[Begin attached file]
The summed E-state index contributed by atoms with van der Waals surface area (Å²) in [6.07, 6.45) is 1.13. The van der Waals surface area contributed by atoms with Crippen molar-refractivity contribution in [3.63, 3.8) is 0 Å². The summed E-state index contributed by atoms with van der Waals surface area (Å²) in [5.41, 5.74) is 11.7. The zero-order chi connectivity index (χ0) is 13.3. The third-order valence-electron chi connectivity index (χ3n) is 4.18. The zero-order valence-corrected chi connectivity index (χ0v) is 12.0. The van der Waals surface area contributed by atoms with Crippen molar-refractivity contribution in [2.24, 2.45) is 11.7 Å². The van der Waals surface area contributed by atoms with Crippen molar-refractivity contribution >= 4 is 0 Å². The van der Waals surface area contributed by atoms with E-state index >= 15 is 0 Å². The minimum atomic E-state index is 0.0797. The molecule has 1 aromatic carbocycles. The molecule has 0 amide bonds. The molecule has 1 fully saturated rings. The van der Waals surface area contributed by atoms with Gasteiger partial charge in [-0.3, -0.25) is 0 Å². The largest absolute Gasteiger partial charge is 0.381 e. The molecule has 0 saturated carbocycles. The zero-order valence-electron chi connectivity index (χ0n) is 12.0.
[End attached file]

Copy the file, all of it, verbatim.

The summed E-state index contributed by atoms with van der Waals surface area (Å²) in [6.07, 6.45) is 1.13. The van der Waals surface area contributed by atoms with Crippen molar-refractivity contribution in [3.63, 3.8) is 0 Å². The summed E-state index contributed by atoms with van der Waals surface area (Å²) in [5.41, 5.74) is 11.7. The zero-order chi connectivity index (χ0) is 13.3. The third-order valence-electron chi connectivity index (χ3n) is 4.18. The zero-order valence-corrected chi connectivity index (χ0v) is 12.0. The van der Waals surface area contributed by atoms with Crippen molar-refractivity contribution in [2.24, 2.45) is 11.7 Å². The van der Waals surface area contributed by atoms with Crippen molar-refractivity contribution >= 4 is 0 Å². The van der Waals surface area contributed by atoms with E-state index >= 15 is 0 Å². The minimum atomic E-state index is 0.0797. The molecule has 1 aromatic carbocycles. The molecule has 0 amide bonds. The molecule has 1 fully saturated rings. The van der Waals surface area contributed by atoms with Gasteiger partial charge in [-0.3, -0.25) is 0 Å². The largest absolute Gasteiger partial charge is 0.381 e. The molecule has 0 saturated carbocycles. The zero-order valence-electron chi connectivity index (χ0n) is 12.0.